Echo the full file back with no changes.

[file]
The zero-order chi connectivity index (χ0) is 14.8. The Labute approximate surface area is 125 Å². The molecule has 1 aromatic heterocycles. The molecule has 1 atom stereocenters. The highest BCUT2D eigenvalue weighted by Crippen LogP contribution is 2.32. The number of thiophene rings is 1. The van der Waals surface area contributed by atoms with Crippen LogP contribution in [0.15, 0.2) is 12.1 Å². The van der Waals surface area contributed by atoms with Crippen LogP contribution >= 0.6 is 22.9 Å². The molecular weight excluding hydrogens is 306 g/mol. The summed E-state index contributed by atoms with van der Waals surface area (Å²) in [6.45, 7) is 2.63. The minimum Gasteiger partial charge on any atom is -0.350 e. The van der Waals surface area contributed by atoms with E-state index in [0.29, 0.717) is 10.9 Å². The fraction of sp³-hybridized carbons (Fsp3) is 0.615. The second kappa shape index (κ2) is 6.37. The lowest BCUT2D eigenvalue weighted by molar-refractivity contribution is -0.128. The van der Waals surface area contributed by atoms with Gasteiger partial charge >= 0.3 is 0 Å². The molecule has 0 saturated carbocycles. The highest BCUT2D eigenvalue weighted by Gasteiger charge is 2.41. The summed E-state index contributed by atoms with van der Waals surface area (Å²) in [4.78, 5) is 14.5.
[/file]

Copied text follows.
The zero-order chi connectivity index (χ0) is 14.8. The Labute approximate surface area is 125 Å². The molecule has 1 aromatic heterocycles. The molecule has 1 atom stereocenters. The highest BCUT2D eigenvalue weighted by Crippen LogP contribution is 2.32. The number of thiophene rings is 1. The van der Waals surface area contributed by atoms with Crippen LogP contribution in [0.15, 0.2) is 12.1 Å². The van der Waals surface area contributed by atoms with Crippen LogP contribution >= 0.6 is 22.9 Å². The molecular weight excluding hydrogens is 306 g/mol. The summed E-state index contributed by atoms with van der Waals surface area (Å²) in [6.45, 7) is 2.63. The minimum Gasteiger partial charge on any atom is -0.350 e. The van der Waals surface area contributed by atoms with E-state index in [0.29, 0.717) is 10.9 Å². The fraction of sp³-hybridized carbons (Fsp3) is 0.615. The second kappa shape index (κ2) is 6.37. The lowest BCUT2D eigenvalue weighted by molar-refractivity contribution is -0.128. The van der Waals surface area contributed by atoms with Gasteiger partial charge >= 0.3 is 0 Å². The molecule has 0 saturated carbocycles. The highest BCUT2D eigenvalue weighted by Gasteiger charge is 2.41. The summed E-state index contributed by atoms with van der Waals surface area (Å²) in [4.78, 5) is 14.5.